The XSories Me-Shot-Deluxe will set you back $50.
Muku's Shuttr is a wireless Bluetooth remote for iOS and many Android phones (you'll need to check the website for a full list of compatible devices). It allows remote control of the shutter in native camera apps, which means you don't need to install a special app, and can be used from up to 9 m (30 ft) away, if you're happy being that far away from your phone. It's also handy if your phone is closer, but still out of reach, like at the end of a selfie stick.
The Muku Shuttr will set you back $40.
If you've ever tried to use a smartphone camera in less than optimal conditions, you'll have noticed they tend not to like shooting in low light conditions. This is partly due to the small sensors deployed in smartphone cameras, and that most lack the sort of powerful flash which was typical on compact cameras.
There are many pocketable lighting options which promise smartphone-friendly illumination. They range from basic LED lights to higher-end models which can be controlled by, and synced with, your smartphone.
When we tried Photojojo's Pocket Spotlight, the pocketable battery-powered array of 32 LED bulbs left us impressed, and our smartphones photographs better illuminated. The constant light (rather than a flash) attaches to the headphone socket of a phone, or can be used separately, and the device charges via USB to give an hour of light.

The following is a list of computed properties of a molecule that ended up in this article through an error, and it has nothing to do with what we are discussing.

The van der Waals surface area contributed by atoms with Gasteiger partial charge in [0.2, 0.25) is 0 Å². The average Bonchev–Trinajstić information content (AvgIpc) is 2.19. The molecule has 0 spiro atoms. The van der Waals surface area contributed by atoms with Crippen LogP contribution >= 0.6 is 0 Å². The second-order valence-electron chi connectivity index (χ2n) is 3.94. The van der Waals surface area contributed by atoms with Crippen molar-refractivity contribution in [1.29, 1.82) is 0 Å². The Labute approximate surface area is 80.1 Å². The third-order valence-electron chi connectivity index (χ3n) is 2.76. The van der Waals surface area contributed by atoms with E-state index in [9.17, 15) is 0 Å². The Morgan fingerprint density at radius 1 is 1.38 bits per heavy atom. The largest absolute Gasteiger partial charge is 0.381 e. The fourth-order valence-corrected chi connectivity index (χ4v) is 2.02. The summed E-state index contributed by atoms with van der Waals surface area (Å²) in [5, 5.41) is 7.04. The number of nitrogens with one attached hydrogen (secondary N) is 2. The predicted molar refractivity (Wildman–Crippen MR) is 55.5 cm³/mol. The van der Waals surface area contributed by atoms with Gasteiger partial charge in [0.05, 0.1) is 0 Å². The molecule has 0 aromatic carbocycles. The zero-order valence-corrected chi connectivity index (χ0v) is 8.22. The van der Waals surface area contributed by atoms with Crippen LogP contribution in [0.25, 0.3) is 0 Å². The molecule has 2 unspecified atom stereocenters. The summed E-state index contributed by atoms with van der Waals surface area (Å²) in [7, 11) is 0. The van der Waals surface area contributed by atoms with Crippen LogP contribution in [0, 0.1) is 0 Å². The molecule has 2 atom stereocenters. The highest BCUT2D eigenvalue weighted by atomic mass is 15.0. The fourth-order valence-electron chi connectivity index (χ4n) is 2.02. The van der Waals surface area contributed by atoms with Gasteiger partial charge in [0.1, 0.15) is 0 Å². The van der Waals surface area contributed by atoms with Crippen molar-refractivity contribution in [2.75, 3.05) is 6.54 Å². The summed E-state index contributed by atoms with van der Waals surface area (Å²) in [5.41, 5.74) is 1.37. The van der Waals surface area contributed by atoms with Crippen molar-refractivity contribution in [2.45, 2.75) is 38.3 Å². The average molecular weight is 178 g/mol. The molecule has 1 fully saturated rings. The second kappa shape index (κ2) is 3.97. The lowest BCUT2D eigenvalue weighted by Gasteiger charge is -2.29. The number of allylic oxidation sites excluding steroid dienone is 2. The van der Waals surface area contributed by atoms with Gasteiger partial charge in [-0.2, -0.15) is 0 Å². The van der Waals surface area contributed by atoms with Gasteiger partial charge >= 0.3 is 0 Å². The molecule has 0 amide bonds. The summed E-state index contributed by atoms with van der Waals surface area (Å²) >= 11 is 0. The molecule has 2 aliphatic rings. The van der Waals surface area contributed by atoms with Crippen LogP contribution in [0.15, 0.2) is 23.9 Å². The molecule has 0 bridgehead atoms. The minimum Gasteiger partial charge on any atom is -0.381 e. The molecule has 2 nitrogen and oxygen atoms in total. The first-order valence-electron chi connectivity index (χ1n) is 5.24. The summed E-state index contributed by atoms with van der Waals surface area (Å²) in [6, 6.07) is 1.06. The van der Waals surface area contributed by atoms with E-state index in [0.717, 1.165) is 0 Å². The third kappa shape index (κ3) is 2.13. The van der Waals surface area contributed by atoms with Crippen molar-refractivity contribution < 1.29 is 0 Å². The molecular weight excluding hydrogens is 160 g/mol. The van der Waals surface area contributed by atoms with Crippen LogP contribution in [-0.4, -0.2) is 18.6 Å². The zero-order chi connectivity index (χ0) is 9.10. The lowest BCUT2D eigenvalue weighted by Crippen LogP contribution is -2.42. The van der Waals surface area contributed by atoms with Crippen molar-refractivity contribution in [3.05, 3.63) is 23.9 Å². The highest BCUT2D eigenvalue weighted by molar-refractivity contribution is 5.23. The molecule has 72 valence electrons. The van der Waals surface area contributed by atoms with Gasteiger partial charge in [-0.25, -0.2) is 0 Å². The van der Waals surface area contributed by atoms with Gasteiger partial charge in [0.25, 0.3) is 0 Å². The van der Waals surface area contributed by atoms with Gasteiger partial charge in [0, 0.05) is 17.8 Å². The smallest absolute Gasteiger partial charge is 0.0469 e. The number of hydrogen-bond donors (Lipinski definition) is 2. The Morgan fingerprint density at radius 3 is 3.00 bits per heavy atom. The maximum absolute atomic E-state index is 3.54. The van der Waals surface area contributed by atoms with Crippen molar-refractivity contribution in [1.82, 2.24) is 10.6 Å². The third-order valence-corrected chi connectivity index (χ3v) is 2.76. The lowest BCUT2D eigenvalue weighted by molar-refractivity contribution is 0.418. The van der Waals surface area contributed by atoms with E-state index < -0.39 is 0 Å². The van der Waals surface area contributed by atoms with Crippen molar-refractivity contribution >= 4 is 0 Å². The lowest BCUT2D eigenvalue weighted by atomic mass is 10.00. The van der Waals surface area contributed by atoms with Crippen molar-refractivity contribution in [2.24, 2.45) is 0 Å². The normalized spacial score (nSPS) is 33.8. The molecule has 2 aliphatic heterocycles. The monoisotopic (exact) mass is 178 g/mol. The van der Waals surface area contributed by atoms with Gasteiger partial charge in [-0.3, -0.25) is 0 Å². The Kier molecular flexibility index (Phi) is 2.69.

The Pocket Spotlight is available from Photojojo for $30.
The Nova wireless flash for iPhone is a Bluetooth controlled LED flash unit, which lets users create better photos than the iPhone flash on its own. Each pocketable credit card-shaped unit consists of 40 warm and cool LEDs with temperature and brightness controlled from the free Nova Camera app. It's compatible with iPhones from the iPhone 4s onwards and up to 10 units can now be simultaneously triggered for more advanced lighting setups.
The Nova Bluetooth iPhone flash costs $60.
The iblazr is another LED flash and constant light for your smartphone, only this time it's not iPhone only. The small LED unit attaches to the headphone socket of your iOS (6/7/8), Android (4.0 or higher) or Windows Phone (8.x) smartphone. Photographers can then use the iblazr app to adjust the brightness of the light. The app also allows the unit to sync with the camera shutter on the device.